Malaysia’s fence-sitters to decide outcome of upcoming election

With the votes clearly divided between Barisan Nasional, Pakatan Harapan and Perikatan Nasional, the bloc of undecided voters will be the target of the contenders.


October 31, 2022

PETALING JAYA – The outcome of the 15th General Election (GE15) could well be in the hands of nearly 4.5 million voters who have yet to decide on their choice of political party to lead the next government.

With the votes clearly divided between Barisan Nasional, Pakatan Harapan and Perikatan Nasional, this bloc of undecided voters will be the target of the contenders.

In a finding by research firm Ilham Centre, this pool of voters, which comprises one-fifth of the electorate, still has not decided on which party to vote for.

“The competition is still widely open between parties to explore and attract their support.

“The votes of this group have the potential to influence the outcome of GE15,” said Ilham Centre in its study.

Titled “Memahami Selera Rakyat” (Understanding the choice of the people), it also said there are 36% or over 7.6 million voters who have no allegiance or obsession to any political parties.

“This group has the potential to be enticed during campaigns and they can influence the outcome,” said the research firm.

The study is part of a mega survey known as “Suara Rakyat Malaysia Menuju PRU15” (Malaysian Voices: On the Road to GE15), conducted by Ilham Centre with two other research firms – Huayan Policy Institute and O2 Research Malaysia.

It was supported by five major media outlets, which formed an alliance tagged as Media in Arms early this year to pool resources to offer readers diversified and in-depth content.

They are Sinar Harian, The Star, Sin Chew Daily, Astro Awani and Malaysia Nanban.

A total of 21,173,638 individuals are eligible to vote in GE15, said the Election Commission (EC).

According to Ilham Centre, 21% of its respondents are unsure who to vote for while 35% said they will support Barisan, followed by 18% for Pakatan, 12% for Perikatan and 14% other parties.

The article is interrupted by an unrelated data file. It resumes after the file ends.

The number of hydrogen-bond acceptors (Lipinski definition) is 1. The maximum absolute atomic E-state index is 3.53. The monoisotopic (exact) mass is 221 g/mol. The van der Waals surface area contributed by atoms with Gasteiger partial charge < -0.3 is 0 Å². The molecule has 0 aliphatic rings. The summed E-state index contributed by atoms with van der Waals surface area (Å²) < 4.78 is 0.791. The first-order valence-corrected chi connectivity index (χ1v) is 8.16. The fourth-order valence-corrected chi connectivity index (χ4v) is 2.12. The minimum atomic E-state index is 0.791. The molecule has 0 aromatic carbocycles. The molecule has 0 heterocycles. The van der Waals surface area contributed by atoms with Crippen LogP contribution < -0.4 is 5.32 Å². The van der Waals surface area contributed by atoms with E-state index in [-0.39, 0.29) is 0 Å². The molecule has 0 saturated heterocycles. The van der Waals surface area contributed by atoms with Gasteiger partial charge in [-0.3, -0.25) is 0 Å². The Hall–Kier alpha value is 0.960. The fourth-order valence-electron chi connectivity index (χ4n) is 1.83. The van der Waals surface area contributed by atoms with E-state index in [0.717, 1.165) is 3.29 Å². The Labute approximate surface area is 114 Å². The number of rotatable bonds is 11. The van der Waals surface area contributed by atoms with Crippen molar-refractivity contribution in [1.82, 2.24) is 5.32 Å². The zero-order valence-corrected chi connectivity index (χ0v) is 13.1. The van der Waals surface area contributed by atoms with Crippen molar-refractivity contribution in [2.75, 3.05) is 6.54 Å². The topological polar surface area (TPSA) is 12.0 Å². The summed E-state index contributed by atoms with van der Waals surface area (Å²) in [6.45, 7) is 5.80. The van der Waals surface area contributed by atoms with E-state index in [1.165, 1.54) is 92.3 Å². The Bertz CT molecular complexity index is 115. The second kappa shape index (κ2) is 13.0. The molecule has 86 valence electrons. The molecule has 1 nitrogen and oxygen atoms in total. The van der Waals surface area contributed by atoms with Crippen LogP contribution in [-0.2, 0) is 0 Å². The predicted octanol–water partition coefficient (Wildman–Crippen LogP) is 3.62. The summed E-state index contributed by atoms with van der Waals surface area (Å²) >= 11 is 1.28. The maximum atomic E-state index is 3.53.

It also said voters aged 18 to 29 are still open to which party to support, while Barisan remains as the main coalition choice for Malays and Indians.

“GE15 will be the benchmark on how far parties will be able to understand the wishes of voters by fielding new faces as candidates,” said Ilham Centre.

Similar findings were found in O2 Research Malaysia’s study “Apa Yang Rakyat Mahu?” (What do the people want?).

A total of 57% of its respondents said they have made up their minds on which party to vote for while 28% said they are leaning towards a particular party but still open to change their decision and vote for another party.

The remaining 15% of its respondents are undecided.

“Around two-fifths of voters (8.4 million) still haven’t finalised their party of choice for GE15 and on-the-fence votes will affect the outcome of the election,” said the two research firms.

Meanwhile, a majority of respondents in Ilham Centre’s survey are of the opinion that the general election should not be held until the government finishes its full term on July 16 next year.

However, 83% of its respondents said they will vote in GE15, while 3% said they will abstain.

The remaining 14% said they are still undecided.

“A majority of voters want GE15 after the government finishes its full term.

“But, due to the dissolution of Parliament at an earlier date, coalitions must ramp up their campaigns to encourage Malaysians to come out and cast their ballots.

“The EC and its related agencies must take action to increase the voter turnout rate,” said Ilham Centre.

GE14 in 2018 saw the highest turnout with 12.3 million Malaysians turning up to vote, compared to GE13 with 11.3 million Malaysians casting their ballots.

However, analysts have noted the turnout in GE15 might be lower, owing to political fatigue and disinterest.

Low voter turnout was also seen in the Melaka state election last year with 65.85% eligible voters turning up to cast their ballot, followed by 54.92% in the Johor state election in March this year.

A total of 5,081 Malaysians were polled via online and face-to-face interviews in the three studies of the mega survey.The field research by Ilham Centre was conducted over a period of two months involving 1,622 respondents across all racial segments, gender, age, education, socio-economic backgrounds, income levels and localities across the country including Sabah and Sarawak.

The online survey by O2 Research Malaysia involved 1,105 respondents.

See the third part of the What Rakyat Want series tomorrow that looks at the prime minister of choice for voters in GE15.

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